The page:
Wednesday, October 27, 2010

Life After Dresden (On Trafalmadore)

I came away from my visit to Dresden knowing where I came from and excited to see where I was going. I had - and still do have - the beginnings of yet ANOTHER book - but this time with characters I knew and could work with. Still do.

And then I read the copy of Slaughterhouse Five that I had picked up in a bookstore in Dresden. In English, of course, but also by a German-American (who studied the sciences before turning to writing, and who taught at Cornell University!). Yes, I DO like comparing myself to Kurt Vonnegut! Kurt, in a few terse words that always appear to be dancing around the subject matter but then somehow seem to hit it right on the head, brought out the horror of my ancestry. You have to see Dresden - or Florence or Rome - to know the splendors Kurt's American POWS saw when they first stepped off the wagon. But you can go to all too many places on earth - Hiroshima and Nagasaki spring to mind first, but also London, France and all of the former Naxi-occupied territories in Europe as well as Eastern Europe, Africa, the Middle East, Afghanistan - to feel the horror they felt after the bombing.

I felt it at King Henri's fortress in northern Haiti. (He was the first of Haiti's many brutal dictators. He fought - and I believe conquered - Napoleon's army - but also delighted in power over others, at one point ordering his soldiers to march to their deaths over a cliff - just to prove they would.) I felt it at Valley Forge in Pennsylvania. (Where George Washington's army froze and starved to death waiting for winter to end so that they and the Redcoats could slaughter eachother over the right to Native American lands.) I felt it at War Memorials all over France and Germany. And I feel it enough NOT to have to go and visit the former concentration camp only a few kilometers from where I sit right now.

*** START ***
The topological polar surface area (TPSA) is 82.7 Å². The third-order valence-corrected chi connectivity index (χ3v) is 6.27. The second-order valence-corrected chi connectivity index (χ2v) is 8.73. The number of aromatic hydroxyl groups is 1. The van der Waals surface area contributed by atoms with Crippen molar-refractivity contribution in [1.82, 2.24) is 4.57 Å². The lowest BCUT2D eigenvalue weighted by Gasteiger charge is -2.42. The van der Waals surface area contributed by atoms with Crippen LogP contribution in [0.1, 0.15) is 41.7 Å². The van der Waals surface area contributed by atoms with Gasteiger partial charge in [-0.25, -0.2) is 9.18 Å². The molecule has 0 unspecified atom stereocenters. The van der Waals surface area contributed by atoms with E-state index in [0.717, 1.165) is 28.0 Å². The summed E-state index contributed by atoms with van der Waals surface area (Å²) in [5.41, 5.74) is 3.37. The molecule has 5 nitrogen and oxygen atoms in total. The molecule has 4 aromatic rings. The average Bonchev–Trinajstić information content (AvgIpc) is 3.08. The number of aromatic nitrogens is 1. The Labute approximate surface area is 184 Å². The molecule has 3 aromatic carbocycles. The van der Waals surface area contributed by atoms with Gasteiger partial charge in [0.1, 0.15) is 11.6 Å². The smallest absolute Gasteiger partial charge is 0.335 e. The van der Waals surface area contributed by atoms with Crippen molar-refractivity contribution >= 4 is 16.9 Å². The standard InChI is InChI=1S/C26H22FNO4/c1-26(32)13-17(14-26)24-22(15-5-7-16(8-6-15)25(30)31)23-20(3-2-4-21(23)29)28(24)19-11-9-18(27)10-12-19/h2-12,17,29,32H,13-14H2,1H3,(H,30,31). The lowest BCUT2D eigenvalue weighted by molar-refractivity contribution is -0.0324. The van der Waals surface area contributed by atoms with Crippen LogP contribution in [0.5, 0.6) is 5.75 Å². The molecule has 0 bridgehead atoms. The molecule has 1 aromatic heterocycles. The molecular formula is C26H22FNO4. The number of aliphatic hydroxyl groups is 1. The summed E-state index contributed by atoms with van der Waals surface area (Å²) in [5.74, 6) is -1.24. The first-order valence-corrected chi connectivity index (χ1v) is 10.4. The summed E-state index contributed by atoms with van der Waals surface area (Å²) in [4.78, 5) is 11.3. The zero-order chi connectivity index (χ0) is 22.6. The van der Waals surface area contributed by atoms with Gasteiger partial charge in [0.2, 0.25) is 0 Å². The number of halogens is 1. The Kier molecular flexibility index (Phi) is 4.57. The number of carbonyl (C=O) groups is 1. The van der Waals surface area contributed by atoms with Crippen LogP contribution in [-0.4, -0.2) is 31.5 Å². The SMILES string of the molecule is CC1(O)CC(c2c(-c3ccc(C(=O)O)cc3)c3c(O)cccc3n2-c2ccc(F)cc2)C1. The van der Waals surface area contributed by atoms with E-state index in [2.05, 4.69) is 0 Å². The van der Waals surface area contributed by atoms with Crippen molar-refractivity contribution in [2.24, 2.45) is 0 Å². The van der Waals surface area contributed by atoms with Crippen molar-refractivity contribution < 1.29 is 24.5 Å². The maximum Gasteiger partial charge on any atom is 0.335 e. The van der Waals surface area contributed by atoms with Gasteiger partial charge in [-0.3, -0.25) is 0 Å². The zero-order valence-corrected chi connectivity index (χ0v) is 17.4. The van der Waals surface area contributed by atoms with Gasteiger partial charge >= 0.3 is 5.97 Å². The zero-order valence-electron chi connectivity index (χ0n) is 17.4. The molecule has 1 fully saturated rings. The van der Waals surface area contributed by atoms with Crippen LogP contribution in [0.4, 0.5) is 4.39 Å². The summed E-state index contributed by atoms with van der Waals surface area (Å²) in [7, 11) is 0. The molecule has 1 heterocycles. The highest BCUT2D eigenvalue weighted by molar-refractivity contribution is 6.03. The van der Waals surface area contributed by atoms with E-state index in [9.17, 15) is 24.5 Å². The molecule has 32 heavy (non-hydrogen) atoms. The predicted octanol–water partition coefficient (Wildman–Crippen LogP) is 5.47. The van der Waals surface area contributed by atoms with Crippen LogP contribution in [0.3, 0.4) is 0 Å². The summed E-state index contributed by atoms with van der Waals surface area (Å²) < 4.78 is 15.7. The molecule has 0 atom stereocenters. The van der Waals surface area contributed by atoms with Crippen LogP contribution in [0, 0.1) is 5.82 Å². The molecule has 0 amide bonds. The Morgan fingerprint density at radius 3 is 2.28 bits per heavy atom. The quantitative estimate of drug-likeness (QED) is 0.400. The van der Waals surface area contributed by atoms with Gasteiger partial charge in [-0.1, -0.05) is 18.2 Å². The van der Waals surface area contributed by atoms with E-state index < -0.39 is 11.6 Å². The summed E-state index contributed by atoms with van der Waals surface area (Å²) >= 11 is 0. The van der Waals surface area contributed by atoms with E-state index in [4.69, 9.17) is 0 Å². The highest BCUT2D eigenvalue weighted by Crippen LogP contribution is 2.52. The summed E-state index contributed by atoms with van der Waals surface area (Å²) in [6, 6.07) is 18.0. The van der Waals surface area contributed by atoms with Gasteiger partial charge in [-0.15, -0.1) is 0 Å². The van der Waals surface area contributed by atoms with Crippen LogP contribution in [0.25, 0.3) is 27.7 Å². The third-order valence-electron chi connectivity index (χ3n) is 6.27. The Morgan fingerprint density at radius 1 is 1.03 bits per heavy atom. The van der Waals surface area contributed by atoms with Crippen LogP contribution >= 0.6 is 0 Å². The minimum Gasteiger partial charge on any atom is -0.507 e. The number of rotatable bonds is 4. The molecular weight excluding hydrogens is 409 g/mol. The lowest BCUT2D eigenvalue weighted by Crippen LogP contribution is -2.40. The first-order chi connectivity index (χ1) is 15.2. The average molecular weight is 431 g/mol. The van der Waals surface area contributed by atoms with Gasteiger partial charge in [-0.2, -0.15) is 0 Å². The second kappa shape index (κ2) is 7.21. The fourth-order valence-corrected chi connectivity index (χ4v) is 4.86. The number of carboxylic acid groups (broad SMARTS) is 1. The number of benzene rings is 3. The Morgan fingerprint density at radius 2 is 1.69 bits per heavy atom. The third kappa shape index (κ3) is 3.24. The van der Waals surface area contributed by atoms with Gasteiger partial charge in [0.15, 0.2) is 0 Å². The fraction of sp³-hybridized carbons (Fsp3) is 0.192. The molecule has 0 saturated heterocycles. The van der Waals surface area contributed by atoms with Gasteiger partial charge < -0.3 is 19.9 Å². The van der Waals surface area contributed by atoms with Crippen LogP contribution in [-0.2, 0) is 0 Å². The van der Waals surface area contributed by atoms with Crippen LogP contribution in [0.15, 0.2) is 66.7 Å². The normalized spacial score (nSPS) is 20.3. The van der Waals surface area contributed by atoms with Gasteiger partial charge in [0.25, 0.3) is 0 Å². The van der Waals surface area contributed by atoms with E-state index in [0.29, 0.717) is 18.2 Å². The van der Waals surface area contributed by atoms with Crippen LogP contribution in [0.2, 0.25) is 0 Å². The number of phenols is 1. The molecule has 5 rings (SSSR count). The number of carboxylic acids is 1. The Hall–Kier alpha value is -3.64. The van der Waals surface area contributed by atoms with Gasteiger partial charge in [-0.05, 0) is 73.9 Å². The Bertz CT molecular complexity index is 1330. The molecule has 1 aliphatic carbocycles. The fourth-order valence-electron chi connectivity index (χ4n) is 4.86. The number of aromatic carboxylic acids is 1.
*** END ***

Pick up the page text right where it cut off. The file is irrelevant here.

So that this is my legacy. Not just the horrors of belonging to a race that systematically slaughtered the Jews and almost conquered most of Europe into Russia, but the reality of belonging to the human race that has committed such atrocities before and continues to commit them today. The Crusades. Christians killing Muslims. The Thirty Years War. Christians killing eachother. WWs 1 and 2. The Cold War. Killing Communism - and communists. And now back full circle to Muslims killing Christians. Except that now we're civilized enough to spread the horror worldwide. Good for us.

I don't want my story to be about this. My story is supposed to be a story about a young woman's quest for herself - or her Self. It's supposed to be an everywoman kind of story, one that everyone can see her - and him - self in. One to laugh along with and relate to, maybe cry along at the sad parts, but certainly emerge whole and strong at the end.

And - being only half German - it had always felt false, ├╝ebertrieben if you will (overkill for lack of a better English translation), to spend this amount of energy on something that happened before I - or even my father - was born. False sympathy. False guilt. Kitschig. But the more I try to avoid it the more it stays buried inside. I need to unearth it - and sorry here, write about it - before I am able to determine it's actual weight in my personal story.